Questions about Turing computability and recursion theory, including the halting problem and other unsolvable problems. Questions about the resources required to solving particular problems should be tagged (computational-complexity).

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33 views

Church’s Thesis with regard to R-decidability and R-enumerability.

Church’s Thesis with regard to R-decidability and R-enumerability: If some set is enumerable/decidable, then there exists a program, i.e., a register machine, with respect to which the set is ...
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0answers
52 views

Primitive recursivness of a function. How does the function work?

So, I need some help with an homework assignment. Firstly: understanding the following function: $h(x) = \prod_{m=0}^{f(x)} m*f(m)$ From my limited knowledge of the product of sequences my guess is ...
3
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2answers
39 views

Decidability of predicate calculus with equality only

I read in some books that propositional calculus is decidable (e.g. with truth tables), and predicate calculus is not decidable (as proved by Church and Turing). Unfortunately, I do not exactly ...
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1answer
52 views

$\mu-$recursive functions

In my book there is the following: Although the class of primitive recursive functions contains a great many functions of practical interest, it does not include all the Turing-computable or ...
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2answers
63 views

Can you solve the halting problem for a single, non-universal Turing machine?

So, I'm familiar with the halting problem and its proof. However, I also understand that the proof is for any universal machine $U$; that is, the set ...
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0answers
32 views

Are all finite languages regular?

I've been thinking about this for a while and still cannot come up with a way to show that all finite languages are regular. I know that all finite languages consist of finite number of strings that ...
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0answers
33 views

Is there any research on Diophantine Approximation with computable numbers

I was wondering if there is any research in the field of Diophantine Approximation using the computable numbers. It seems to be a good fit, a dense countable set with a variety of different potential ...
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1answer
53 views

A formula that, when plotted, yields its own display

I've just seen a video on Tupper's self-referential formula. When I heard that this formula was not at all self-referential but merely a simple way to generate every possible $17\times 107$ dot matrix ...
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4answers
108 views

Is the logarithm of $\aleph_0$ infinite?

In classical mathematics $2^{\aleph_0}=\aleph_1$, right? So if $2^x=\aleph_0$, what does $x$ equal? In other words, can we define a logarithm for $\aleph_0$, and what should it be. Is it infinite? ...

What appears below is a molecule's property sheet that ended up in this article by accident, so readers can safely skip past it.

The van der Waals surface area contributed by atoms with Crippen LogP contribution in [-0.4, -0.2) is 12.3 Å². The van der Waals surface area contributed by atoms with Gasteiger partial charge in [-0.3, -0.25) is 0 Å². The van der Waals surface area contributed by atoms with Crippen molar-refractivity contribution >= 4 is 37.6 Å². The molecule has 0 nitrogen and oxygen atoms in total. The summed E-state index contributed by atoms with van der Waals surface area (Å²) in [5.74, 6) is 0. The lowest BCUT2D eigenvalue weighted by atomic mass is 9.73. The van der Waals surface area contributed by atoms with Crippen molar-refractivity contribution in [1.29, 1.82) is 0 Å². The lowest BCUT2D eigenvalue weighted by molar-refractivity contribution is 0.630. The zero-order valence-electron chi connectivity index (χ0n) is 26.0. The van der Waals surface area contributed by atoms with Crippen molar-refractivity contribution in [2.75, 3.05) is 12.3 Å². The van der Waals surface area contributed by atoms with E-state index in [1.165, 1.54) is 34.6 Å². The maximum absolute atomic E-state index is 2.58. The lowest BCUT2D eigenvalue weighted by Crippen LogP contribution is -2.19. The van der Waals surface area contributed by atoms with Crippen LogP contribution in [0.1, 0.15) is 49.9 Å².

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0answers
12 views

Approximation of set cover with randomized algorithms

I know that it is np hard to approximate set cover with a factor o(log(n)). Is there a similar result of hardness to approximate using a ranomized algorithm? Is there any article about that?
2
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0answers
57 views

Properties of Ackermann's function

I want to show the following properties of Ackermann's function: $A(x,y)>y$. $A(x,y+1)>A(x,y)$. If $y_2>y_1$, then $A(x,y_2)>A(x,y_1)$. $A(x+1, y) \geq A(x,y+1)$. $A(x,y)>x$. If ...
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7answers
2k views

Example of uncomputable but definable number

Every computable number is definable. However, the converse is not true. What is an example of a real number that is definable but that is NOT computable? I guess if it is there, we can "define" ...
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2answers
104 views

How to understand this informal description of the levels of the arithmetical hierarchy?

In my class notes I do not understand why the following statement is true, nor what it means: Informally, the lowest level in the Arithmetical Hierarchy in which $n$-ary relation $R$ is definable ...
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2answers
31 views

Examples of undecidable languages contained in 1*?

I've been given the following question Show that there is an undecidable language contained in $1^*$. But I can't think of any undecidable languages that are contained! Can someone please lend a ...
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1answer
47 views

Proof that mappings $K$ and $L$ are primitive recursive.

Let $J$ be the function: \begin{equation*} J(m,n)= \begin{cases} n^2+m \text { if } m\le n \\ m^2 + m + (m-n) \text { if } m > n \\ \end{cases} \end{equation*} Let $K, L$ such that $K(k)$ is ...
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3answers
76 views

Can we simplify analysis by getting rid of the uncountable reals? [duplicate]

Since the entire observable part of the universe can only be in a finite number of physically distinguishable states, it seems rather strange that an efficient formal description of the universe would ...
5
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0answers